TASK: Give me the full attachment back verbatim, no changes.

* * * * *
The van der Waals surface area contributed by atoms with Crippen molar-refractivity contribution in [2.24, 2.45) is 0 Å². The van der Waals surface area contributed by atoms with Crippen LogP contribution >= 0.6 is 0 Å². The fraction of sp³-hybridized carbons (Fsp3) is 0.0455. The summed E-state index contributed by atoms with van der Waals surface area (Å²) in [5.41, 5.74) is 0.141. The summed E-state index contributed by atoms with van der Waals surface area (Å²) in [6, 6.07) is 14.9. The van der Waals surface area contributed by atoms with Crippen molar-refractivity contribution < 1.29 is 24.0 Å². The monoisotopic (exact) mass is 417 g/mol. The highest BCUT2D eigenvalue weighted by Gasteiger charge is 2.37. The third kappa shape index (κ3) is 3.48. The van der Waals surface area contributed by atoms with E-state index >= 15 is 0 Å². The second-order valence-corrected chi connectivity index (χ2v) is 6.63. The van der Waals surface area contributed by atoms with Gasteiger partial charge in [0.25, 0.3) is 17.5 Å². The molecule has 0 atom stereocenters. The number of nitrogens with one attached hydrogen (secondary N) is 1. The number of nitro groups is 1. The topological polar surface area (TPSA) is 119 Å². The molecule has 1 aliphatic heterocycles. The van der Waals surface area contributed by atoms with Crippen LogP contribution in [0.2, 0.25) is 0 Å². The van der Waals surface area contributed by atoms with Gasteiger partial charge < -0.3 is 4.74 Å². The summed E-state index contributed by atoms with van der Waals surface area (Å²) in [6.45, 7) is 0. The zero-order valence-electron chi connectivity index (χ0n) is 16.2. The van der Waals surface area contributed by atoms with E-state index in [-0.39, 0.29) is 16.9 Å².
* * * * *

The van der Waals surface area contributed by atoms with Crippen molar-refractivity contribution in [2.24, 2.45) is 0 Å². The van der Waals surface area contributed by atoms with Crippen LogP contribution >= 0.6 is 0 Å². The fraction of sp³-hybridized carbons (Fsp3) is 0.0455. The summed E-state index contributed by atoms with van der Waals surface area (Å²) in [5.41, 5.74) is 0.141. The summed E-state index contributed by atoms with van der Waals surface area (Å²) in [6, 6.07) is 14.9. The van der Waals surface area contributed by atoms with Crippen molar-refractivity contribution < 1.29 is 24.0 Å². The monoisotopic (exact) mass is 417 g/mol. The highest BCUT2D eigenvalue weighted by Gasteiger charge is 2.37. The third kappa shape index (κ3) is 3.48. The van der Waals surface area contributed by atoms with E-state index >= 15 is 0 Å². The second-order valence-corrected chi connectivity index (χ2v) is 6.63. The van der Waals surface area contributed by atoms with Gasteiger partial charge in [0.25, 0.3) is 17.5 Å². The molecule has 0 atom stereocenters. The number of nitrogens with one attached hydrogen (secondary N) is 1. The number of nitro groups is 1. The topological polar surface area (TPSA) is 119 Å². The molecule has 1 aliphatic heterocycles. The van der Waals surface area contributed by atoms with Crippen LogP contribution in [0.2, 0.25) is 0 Å². The van der Waals surface area contributed by atoms with Gasteiger partial charge < -0.3 is 4.74 Å². The summed E-state index contributed by atoms with van der Waals surface area (Å²) in [6.45, 7) is 0. The zero-order valence-electron chi connectivity index (χ0n) is 16.2. The van der Waals surface area contributed by atoms with E-state index in [-0.39, 0.29) is 16.9 Å².